Kim D. Hunter
Posted October 15, 2006
I WAS ATTENDING an event to honor the scholar and Detroit activist Charles Simmons, who is recovering from cancer, when Maureen Taylor, another activist, told Simmons he should begin to pay as much attention to his own well being as he did that of others. She said when the plane in flight loses cabin pressure, you’re instructed to first put the oxygen mask over your own face before you help anyone else.
Perhaps if Damu Smith had heard that advice and had a chance to heed it, he might still be with us today. As it turns out, by the time he had a seizure while on a peace mission in Palestine in March of 2005, the cancer in his body was too advanced to stop; he died May 5, 2006 at the early age of 54.
Damu Smith had not secured his own oxygen source. He was too busy with the two organizations he had founded, Black Voices for Peace and the National Black Environmental Justice Network, too busy with his weekly WPFW radio show “Spirit in Action,” and too busy with the countless speaking engagements, rallies, meetings and fundraisers that activists of his stripe take on.
Indeed, Smith’s list of activities reads like a recent history of the Black Liberation Movement: Executive Director of the Washington Office on Africa, co-founder of Artists for a Free South Africa, United Church of Christ Commission for Racial Justice, the National Alliance Against Racist and Political Repression, the National Wilmington 10 Defense Committee, and the National Black Independent Political Party just to name a few.
After his collapse in Palestine he returned to the United States, where he was diagnosed with colon cancer and given only a few months to live. He refused to surrender to the diagnosis. The call went out far and wide that he was ill and in need of assistance. My wife and I were among the many folks who held fundraisers for him. The fundraisers netted over $150,000, a good amount but not overwhelming for an uninsured cancer patient.
We were heartened to hear that Damu’s cancer seemed to be in remission. He went back to hosting the show. This was a great sign that, among other things, his 12-year old daughter might not be left fatherless at such a young age. With that hope dashed, we can now only hope that his daughter can surmount difficulty as well as her father did though his difficulty was more material than emotional.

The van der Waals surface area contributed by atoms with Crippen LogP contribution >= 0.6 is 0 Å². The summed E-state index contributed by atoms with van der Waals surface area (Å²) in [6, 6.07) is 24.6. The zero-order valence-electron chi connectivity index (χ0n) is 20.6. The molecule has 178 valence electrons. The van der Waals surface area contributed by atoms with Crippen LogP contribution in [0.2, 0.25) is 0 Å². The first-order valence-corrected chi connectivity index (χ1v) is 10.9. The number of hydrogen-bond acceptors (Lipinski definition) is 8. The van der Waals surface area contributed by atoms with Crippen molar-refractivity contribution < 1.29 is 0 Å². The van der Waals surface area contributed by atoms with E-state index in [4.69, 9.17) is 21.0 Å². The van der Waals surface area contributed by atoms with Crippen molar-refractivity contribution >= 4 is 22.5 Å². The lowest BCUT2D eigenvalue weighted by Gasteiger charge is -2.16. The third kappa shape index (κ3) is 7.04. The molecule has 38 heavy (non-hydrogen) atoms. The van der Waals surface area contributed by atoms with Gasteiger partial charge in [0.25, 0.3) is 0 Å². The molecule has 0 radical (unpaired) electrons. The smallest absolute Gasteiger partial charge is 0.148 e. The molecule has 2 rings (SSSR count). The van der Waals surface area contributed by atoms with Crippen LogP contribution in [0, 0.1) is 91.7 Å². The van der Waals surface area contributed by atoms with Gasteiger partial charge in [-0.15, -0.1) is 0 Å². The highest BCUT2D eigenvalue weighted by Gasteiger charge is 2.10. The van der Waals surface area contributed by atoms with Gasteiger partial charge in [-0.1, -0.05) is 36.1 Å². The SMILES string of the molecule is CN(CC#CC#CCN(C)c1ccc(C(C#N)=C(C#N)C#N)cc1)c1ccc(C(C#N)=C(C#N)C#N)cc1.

Smith told author Steve Lerner in the book Diamond: A Struggle for Environmental Justice in Louisiana’s Chemical Corridor: “I know what it is to go to school without heat at home and study by candlelight and not have enough money to get adequate clothes… I grew up under food stamps and welfare and government handout cheese and milk and meat and all that… So I have great sensitivity to the plight of poor people.”
Smith’s sensitivity was manifest in a lifelong struggle for justice on many fronts. I met him at the first Detroit Environmental Justice Summit, an event that effectively launched Detroiters Working for Environmental Justice back in 1993. By that time he’d established a history of work against environmental racism, which included coordinating the historic National People of Color Leadership Summit in 1991 and founding the National Black Environmental Justice Network.
Among other things he’d conducted Toxic Tours as a member of Greenpeace in Louisiana’s infamous Cancer Alley. He was one of first national leaders to recognize that people of color and poor people are disproportionately exposed to and harmed by pollution from a variety of sources. The United Church of Christ Commission for Racial Justice, with which Smith worked, documented and publicized environmental racism long before the term was commonplace.
Born in St. Louis, Missouri as LeRoy Wesley Smith, Damu changed his name to Damu Amiri Imara Smith. In Swahili, Damu means blood, the blood he said he was willing to shed for his people. Amiri means leadership and for him it was leadership in service to his people. Imara means strength, strength to wage the many battles he engaged in.
Damu was lucky enough to attend a Jesuit-run, after-school program for “disadvantaged male youth”. As part of that program he got to attend a Black Solidarity Day and hear the likes of Amiri Baraka, Nina Simone and Jesse Jackson. He also saw the handiwork of white supremacists that had sprayed homes with bullets. Later Damu said “Seeing those bullet holes…that changed my life.” In fact it changed many lives.
Donations can still be made to his daughter through the Asha Moore Smith Trust, c/o The Praxis Project, 1750 Columbia Road NW, 2nd Floor, Washington, DC 20009.
Kim D. Hunter is a Detroit poet and a cultural and political activist.